World's largest bee feared extinct found after nearly 40 years

Clay Curtis
February 21, 2019

Little is known about the insect, which has a dark body about 1.5 inches in length - four times bigger than European honeybees.

The world's biggest bee has been found after it was thought that the species had become extinct as there has not been a sighting since 1981.

Wallace, who co-developed the theory of evolution with Charles Darwin, described the bee as, "a large black wasp-like insect, with huge jaws like a stag-beetle".

However, scientists finally spotted the rare bee in January, in the Indonesian province of North Maluku on the Maluku Islands.

Scientists are already looking for Wallace's giant bee in other locations; conservationists are also pushing for legal protections for the insect. The female's size has been recorded as at least an inch and a half long, with a tongue that's almost an inch long.

Despite its size, the bee remained elusive, with nearly nothing known about the female's secretive life cycle involving making nests of tree resin inside active arboreal termite mounds.

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"To actually see how lovely and big the species is in life, to hear the sound of its giant wings thrumming as it flew past my head, was just incredible", Bolt added.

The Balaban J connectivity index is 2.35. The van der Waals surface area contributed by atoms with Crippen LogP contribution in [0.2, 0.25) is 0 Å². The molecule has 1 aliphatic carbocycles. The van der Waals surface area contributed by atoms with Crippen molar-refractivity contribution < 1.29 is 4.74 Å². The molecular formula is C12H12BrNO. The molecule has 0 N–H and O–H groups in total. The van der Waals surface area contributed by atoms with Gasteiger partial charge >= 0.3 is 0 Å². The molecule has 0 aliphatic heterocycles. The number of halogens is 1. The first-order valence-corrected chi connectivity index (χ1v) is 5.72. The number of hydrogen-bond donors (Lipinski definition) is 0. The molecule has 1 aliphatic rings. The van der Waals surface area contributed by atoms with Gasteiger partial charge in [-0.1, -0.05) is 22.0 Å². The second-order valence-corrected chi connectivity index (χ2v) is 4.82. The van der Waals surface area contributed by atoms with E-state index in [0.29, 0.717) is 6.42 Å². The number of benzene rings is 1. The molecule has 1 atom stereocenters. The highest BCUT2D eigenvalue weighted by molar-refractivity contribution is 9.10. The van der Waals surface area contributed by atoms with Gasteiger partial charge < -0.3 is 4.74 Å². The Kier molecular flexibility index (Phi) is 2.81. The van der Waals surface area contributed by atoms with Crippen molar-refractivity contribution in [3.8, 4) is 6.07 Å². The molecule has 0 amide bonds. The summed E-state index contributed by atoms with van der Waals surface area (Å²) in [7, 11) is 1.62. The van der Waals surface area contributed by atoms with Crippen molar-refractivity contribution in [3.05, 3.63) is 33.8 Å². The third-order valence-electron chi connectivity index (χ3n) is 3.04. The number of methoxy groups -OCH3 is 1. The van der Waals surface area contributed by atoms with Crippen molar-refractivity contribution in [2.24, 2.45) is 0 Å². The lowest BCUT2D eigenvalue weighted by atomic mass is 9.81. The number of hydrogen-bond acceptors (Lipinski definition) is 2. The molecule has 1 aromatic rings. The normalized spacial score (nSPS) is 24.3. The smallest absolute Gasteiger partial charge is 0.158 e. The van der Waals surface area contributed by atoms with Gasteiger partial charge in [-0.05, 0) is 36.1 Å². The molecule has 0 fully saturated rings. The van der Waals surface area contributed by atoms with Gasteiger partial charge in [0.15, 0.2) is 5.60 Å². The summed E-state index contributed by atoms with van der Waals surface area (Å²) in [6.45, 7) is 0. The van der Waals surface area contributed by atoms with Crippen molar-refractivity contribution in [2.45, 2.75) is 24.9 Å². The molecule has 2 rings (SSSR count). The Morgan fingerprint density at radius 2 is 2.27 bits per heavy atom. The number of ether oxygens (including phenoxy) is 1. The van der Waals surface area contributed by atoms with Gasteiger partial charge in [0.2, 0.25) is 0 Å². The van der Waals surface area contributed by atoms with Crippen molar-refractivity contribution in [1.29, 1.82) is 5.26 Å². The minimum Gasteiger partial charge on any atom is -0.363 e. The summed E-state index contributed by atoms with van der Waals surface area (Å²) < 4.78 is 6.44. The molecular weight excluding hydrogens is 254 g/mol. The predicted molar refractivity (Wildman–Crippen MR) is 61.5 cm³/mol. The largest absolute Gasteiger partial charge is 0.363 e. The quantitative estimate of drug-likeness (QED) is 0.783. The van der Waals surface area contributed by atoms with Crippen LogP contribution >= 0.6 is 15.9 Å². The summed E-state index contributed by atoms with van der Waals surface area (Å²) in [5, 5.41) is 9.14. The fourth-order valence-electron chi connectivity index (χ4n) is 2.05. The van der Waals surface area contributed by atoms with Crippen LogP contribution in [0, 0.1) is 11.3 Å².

About that sound: Touting their discovery, the team posted B-roll (!) video of Wallace's giant bee flying around in a small enclosure, its wings sounding like a deep drone compared to the high-pitched buzz of honey bees. With a wingspan of two and a half inches - as long as a human thumb - and four times larger than a European honeybee, Wallace described the female as "a large black wasp-like insect, with vast jaws like a stag-beetle". The insect is named after British naturalist Alfred Russel Wallace, who formulated the theory of evolution by natural selection before Charles Darwin's published contributions. The last time a specimen was spotted was 1981.

"I've been saying it's thought to be extinct", said professor Dave Goulson, who heads a bee lab at the University of Sussex.

He found six nests on the island of Bacan and other nearby islands, but the species was lost to science again that same year.

This is the second rediscovery of one of GWC's top 25 most-wanted species in its Search for Lost Species program. "It's just ridiculously large", Simon Robson, a biologist at the University of Sydney in Australia and a member of the expedition, told The New York Times.

A documentary film about Wallace's giant bee is now in production. Pointing a torch into the hole, who did they discover peeking out at them but a single female Wallace's giant bee.

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